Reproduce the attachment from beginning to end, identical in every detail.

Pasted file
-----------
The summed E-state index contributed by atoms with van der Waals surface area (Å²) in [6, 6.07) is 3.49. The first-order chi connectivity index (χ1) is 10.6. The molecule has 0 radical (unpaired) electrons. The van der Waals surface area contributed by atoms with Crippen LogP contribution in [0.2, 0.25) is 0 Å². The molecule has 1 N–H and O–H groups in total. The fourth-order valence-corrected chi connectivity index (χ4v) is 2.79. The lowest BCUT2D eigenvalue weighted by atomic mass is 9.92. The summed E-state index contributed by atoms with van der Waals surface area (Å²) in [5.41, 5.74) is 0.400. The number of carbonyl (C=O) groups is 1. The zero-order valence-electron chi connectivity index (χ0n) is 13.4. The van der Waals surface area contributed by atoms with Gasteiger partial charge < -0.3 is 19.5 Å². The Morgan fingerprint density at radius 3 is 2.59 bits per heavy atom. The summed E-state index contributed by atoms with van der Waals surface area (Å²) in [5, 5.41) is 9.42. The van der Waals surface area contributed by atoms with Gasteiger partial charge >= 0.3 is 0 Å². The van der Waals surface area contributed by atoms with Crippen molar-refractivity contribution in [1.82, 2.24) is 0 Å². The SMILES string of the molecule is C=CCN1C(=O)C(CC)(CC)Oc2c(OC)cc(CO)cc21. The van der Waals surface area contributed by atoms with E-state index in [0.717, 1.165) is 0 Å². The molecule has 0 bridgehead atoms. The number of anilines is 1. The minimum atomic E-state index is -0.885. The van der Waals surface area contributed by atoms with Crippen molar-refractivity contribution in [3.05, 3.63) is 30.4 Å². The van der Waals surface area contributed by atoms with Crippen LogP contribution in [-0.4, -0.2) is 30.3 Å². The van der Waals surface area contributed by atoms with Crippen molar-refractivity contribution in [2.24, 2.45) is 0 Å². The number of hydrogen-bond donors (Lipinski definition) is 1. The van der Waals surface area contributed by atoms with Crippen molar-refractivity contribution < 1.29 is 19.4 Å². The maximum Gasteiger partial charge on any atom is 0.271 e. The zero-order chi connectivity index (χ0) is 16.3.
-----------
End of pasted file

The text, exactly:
The summed E-state index contributed by atoms with van der Waals surface area (Å²) in [6, 6.07) is 3.49. The first-order chi connectivity index (χ1) is 10.6. The molecule has 0 radical (unpaired) electrons. The van der Waals surface area contributed by atoms with Crippen LogP contribution in [0.2, 0.25) is 0 Å². The molecule has 1 N–H and O–H groups in total. The fourth-order valence-corrected chi connectivity index (χ4v) is 2.79. The lowest BCUT2D eigenvalue weighted by atomic mass is 9.92. The summed E-state index contributed by atoms with van der Waals surface area (Å²) in [5.41, 5.74) is 0.400. The number of carbonyl (C=O) groups is 1. The zero-order valence-electron chi connectivity index (χ0n) is 13.4. The van der Waals surface area contributed by atoms with Gasteiger partial charge < -0.3 is 19.5 Å². The Morgan fingerprint density at radius 3 is 2.59 bits per heavy atom. The summed E-state index contributed by atoms with van der Waals surface area (Å²) in [5, 5.41) is 9.42. The van der Waals surface area contributed by atoms with Gasteiger partial charge >= 0.3 is 0 Å². The van der Waals surface area contributed by atoms with Crippen molar-refractivity contribution in [1.82, 2.24) is 0 Å². The SMILES string of the molecule is C=CCN1C(=O)C(CC)(CC)Oc2c(OC)cc(CO)cc21. The van der Waals surface area contributed by atoms with E-state index in [0.717, 1.165) is 0 Å². The molecule has 0 bridgehead atoms. The number of anilines is 1. The minimum atomic E-state index is -0.885. The van der Waals surface area contributed by atoms with Crippen molar-refractivity contribution in [3.05, 3.63) is 30.4 Å². The van der Waals surface area contributed by atoms with Crippen LogP contribution in [-0.4, -0.2) is 30.3 Å². The van der Waals surface area contributed by atoms with Crippen molar-refractivity contribution in [2.24, 2.45) is 0 Å². The number of hydrogen-bond donors (Lipinski definition) is 1. The van der Waals surface area contributed by atoms with Crippen molar-refractivity contribution < 1.29 is 19.4 Å². The maximum Gasteiger partial charge on any atom is 0.271 e. The zero-order chi connectivity index (χ0) is 16.3.